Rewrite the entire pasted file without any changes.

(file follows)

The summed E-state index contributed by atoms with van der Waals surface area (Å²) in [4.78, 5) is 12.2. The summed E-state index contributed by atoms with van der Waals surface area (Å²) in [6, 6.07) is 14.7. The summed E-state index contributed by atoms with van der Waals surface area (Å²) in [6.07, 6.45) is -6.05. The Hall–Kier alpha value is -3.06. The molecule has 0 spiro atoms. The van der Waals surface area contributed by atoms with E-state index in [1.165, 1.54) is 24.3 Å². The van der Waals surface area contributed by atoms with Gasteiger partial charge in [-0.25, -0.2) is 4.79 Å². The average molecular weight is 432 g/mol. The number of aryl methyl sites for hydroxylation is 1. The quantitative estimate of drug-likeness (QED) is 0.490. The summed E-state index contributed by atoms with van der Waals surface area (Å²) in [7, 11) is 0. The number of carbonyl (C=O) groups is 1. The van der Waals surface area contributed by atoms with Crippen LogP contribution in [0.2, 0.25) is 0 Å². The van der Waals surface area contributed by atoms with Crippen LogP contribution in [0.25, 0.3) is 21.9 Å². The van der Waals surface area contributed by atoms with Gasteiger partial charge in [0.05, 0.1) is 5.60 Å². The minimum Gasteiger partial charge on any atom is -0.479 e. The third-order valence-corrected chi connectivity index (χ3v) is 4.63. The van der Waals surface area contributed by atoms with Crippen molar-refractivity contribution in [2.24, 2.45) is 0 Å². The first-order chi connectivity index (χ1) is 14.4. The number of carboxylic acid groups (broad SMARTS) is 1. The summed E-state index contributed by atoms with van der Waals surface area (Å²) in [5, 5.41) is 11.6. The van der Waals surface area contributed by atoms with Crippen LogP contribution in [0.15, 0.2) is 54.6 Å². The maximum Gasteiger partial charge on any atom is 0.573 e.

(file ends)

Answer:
The summed E-state index contributed by atoms with van der Waals surface area (Å²) in [4.78, 5) is 12.2. The summed E-state index contributed by atoms with van der Waals surface area (Å²) in [6, 6.07) is 14.7. The summed E-state index contributed by atoms with van der Waals surface area (Å²) in [6.07, 6.45) is -6.05. The Hall–Kier alpha value is -3.06. The molecule has 0 spiro atoms. The van der Waals surface area contributed by atoms with E-state index in [1.165, 1.54) is 24.3 Å². The van der Waals surface area contributed by atoms with Gasteiger partial charge in [-0.25, -0.2) is 4.79 Å². The average molecular weight is 432 g/mol. The number of aryl methyl sites for hydroxylation is 1. The quantitative estimate of drug-likeness (QED) is 0.490. The summed E-state index contributed by atoms with van der Waals surface area (Å²) in [7, 11) is 0. The number of carbonyl (C=O) groups is 1. The van der Waals surface area contributed by atoms with Crippen LogP contribution in [0.2, 0.25) is 0 Å². The van der Waals surface area contributed by atoms with Crippen LogP contribution in [0.25, 0.3) is 21.9 Å². The van der Waals surface area contributed by atoms with Gasteiger partial charge in [0.05, 0.1) is 5.60 Å². The minimum Gasteiger partial charge on any atom is -0.479 e. The third-order valence-corrected chi connectivity index (χ3v) is 4.63. The van der Waals surface area contributed by atoms with Crippen molar-refractivity contribution in [2.24, 2.45) is 0 Å². The first-order chi connectivity index (χ1) is 14.4. The number of carboxylic acid groups (broad SMARTS) is 1. The summed E-state index contributed by atoms with van der Waals surface area (Å²) in [5, 5.41) is 11.6. The van der Waals surface area contributed by atoms with Crippen LogP contribution in [0.15, 0.2) is 54.6 Å². The maximum Gasteiger partial charge on any atom is 0.573 e.